A few days back we had the recording for the film Dragon Ball Z: Resurrection “F”, set to premier Saturday, April 18th.
We watched the film images while recording; it was tense.
Sumitomo is embarrassed at being called “Sumitomo-daisensei” by all the staff.
He began composing the songs after reading the script in December of last year, at a rate of five pieces a day.
With a film, the music requests come in chronological order, so he starts writing from M1.
The turbulent M2 has about 5 variations.
Sumitomo says it’s precisely these kinds of pieces which must be written in order from the start.
If you can write the cool pieces right at the start, then the rest is just a matter of adding on.
So that you reach the peak at the end.
He also says that when it comes to works for which he has an emotional attachment, he can write smoothly without any problems.
When it comes to Dragon Ball, Sumitomo is like any other audience member; he absolutely loves it.
And I do too, of course.
As the one with the longest career out of all the staff (he’s even been involved since Dragon Ball Kai), while Sumitomo has exchanged notes with the director and sound effect guys, he leaves everything up to them.
Thanks to this wonderful teamwork, it seems he’s managed to get the job done stress-free.
But this time around he’s had to compose just based off reading the script, since the visuals still aren’t finished.
A storyboard drawn by the director himself!
So, where does he put something fresh into this movie?…Sumitomo says that this time, he managed to place the theme all on Freeza’s revival.
He expressed Freeza’s resurrection, his revenge, and his growing even stronger, through the music.
When the music is finished being applied to the visuals, Sumitomo himself will be the first person to listen to it.
You could say that there’s no greater happiness than this.
When new images come in, he uses a stopwatch to match up the music’s timing, and makes modifications like changing the tempo or the key.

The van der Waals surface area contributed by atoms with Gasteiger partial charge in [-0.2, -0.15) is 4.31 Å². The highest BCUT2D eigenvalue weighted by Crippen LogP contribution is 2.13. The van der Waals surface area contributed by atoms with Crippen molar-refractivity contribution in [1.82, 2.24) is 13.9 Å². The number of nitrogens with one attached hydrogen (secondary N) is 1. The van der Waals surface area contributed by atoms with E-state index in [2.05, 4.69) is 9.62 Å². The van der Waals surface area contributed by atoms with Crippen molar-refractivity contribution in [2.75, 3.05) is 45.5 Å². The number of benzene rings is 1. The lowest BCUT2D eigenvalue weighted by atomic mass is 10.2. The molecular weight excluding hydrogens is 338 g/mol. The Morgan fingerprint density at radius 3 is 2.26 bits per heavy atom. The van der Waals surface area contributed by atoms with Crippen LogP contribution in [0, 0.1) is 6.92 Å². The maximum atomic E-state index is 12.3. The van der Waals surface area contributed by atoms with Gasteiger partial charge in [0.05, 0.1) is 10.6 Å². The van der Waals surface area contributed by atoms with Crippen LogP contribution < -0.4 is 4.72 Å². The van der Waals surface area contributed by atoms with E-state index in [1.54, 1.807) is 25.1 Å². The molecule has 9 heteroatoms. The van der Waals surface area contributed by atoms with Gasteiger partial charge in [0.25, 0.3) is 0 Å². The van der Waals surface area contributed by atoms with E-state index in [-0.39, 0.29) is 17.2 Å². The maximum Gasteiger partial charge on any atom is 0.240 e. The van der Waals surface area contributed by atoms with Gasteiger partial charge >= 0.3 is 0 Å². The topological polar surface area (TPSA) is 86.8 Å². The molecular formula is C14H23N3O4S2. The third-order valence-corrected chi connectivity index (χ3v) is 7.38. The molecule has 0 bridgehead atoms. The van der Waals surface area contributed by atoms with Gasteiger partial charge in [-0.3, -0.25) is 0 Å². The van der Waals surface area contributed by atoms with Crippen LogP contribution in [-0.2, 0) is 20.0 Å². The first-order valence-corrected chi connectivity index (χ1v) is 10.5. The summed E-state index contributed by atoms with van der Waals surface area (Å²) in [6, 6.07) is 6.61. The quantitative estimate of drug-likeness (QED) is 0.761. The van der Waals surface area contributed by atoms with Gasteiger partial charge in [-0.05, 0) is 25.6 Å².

He does this three days before the recording.
This is all going on at the same time as the Tokushimi Musician Festival (February 22nd), so it’s a pretty tight schedule.
There are a lot of scenes that use strings, and we finish recording just barely within the time limit.
The whole choir is very active during the film’s climax.
It’s still not finished, but my heart throbbed just watching it overlapped with the pictures, so I can’t imagine what it will be like watching it at the theater. I’m looking forward to it. The sound effects have to be added in too, and the rest of the staff were saying how hard it is to get the balance right.
Guitarist Hiroshi Imaizumi
Her distortions are cool.
Sumitomo plays the piano and the melodica as well.
The cute melody has a therapeutic effect on the staff.
Which scene will it be used in? Wait and see.
Still, the brass team is mightiest of all.
They’re even more amazing in the action scenes now.
Tubist Kiyoshi Sato finished up while I was out buying something, so I didn’t get a picture. Sorry.
Last is singer Vo Remi.
Apparently her voice will be treated to sound like a goddess singing from far away.
Surrounding the director.
They conduct TD for the next few days after the recording.
Moving to another studio, the customary solitary work continues.
In order to deliver good music and a good film, no compromises must be made.
The film Dragon Ball Z: Resurrection “F” premiers Saturday, April 18th. Look forward to it!